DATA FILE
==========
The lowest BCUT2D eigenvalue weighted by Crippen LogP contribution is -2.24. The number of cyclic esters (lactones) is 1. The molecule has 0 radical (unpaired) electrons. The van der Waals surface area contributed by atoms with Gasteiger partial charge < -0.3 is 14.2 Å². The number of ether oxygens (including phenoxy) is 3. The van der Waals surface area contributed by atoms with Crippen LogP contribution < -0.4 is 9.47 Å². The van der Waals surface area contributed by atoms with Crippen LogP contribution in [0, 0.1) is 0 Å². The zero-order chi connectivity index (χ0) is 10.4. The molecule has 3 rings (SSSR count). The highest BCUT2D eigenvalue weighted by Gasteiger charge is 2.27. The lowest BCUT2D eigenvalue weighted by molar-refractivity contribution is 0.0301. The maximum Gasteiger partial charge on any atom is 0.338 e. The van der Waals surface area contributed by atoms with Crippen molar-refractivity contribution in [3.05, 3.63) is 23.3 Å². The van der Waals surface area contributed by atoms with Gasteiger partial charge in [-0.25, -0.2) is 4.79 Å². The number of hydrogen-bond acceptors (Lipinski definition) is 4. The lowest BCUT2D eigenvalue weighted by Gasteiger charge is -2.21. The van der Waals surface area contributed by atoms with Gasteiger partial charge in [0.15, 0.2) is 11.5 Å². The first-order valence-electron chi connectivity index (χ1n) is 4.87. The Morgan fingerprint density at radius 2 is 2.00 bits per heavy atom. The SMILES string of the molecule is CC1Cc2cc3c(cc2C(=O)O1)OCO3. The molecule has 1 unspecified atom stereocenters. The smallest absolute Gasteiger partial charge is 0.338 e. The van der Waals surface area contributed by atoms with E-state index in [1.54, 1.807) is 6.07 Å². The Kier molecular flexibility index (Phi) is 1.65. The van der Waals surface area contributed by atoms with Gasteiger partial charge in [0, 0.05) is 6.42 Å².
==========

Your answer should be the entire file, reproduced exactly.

The lowest BCUT2D eigenvalue weighted by Crippen LogP contribution is -2.24. The number of cyclic esters (lactones) is 1. The molecule has 0 radical (unpaired) electrons. The van der Waals surface area contributed by atoms with Gasteiger partial charge < -0.3 is 14.2 Å². The number of ether oxygens (including phenoxy) is 3. The van der Waals surface area contributed by atoms with Crippen LogP contribution < -0.4 is 9.47 Å². The van der Waals surface area contributed by atoms with Crippen LogP contribution in [0, 0.1) is 0 Å². The zero-order chi connectivity index (χ0) is 10.4. The molecule has 3 rings (SSSR count). The highest BCUT2D eigenvalue weighted by Gasteiger charge is 2.27. The lowest BCUT2D eigenvalue weighted by molar-refractivity contribution is 0.0301. The maximum Gasteiger partial charge on any atom is 0.338 e. The van der Waals surface area contributed by atoms with Crippen molar-refractivity contribution in [3.05, 3.63) is 23.3 Å². The van der Waals surface area contributed by atoms with Gasteiger partial charge in [-0.25, -0.2) is 4.79 Å². The number of hydrogen-bond acceptors (Lipinski definition) is 4. The lowest BCUT2D eigenvalue weighted by Gasteiger charge is -2.21. The van der Waals surface area contributed by atoms with Gasteiger partial charge in [0.15, 0.2) is 11.5 Å². The first-order valence-electron chi connectivity index (χ1n) is 4.87. The Morgan fingerprint density at radius 2 is 2.00 bits per heavy atom. The SMILES string of the molecule is CC1Cc2cc3c(cc2C(=O)O1)OCO3. The molecule has 1 unspecified atom stereocenters. The smallest absolute Gasteiger partial charge is 0.338 e. The van der Waals surface area contributed by atoms with E-state index in [1.54, 1.807) is 6.07 Å². The Kier molecular flexibility index (Phi) is 1.65. The van der Waals surface area contributed by atoms with Gasteiger partial charge in [0, 0.05) is 6.42 Å².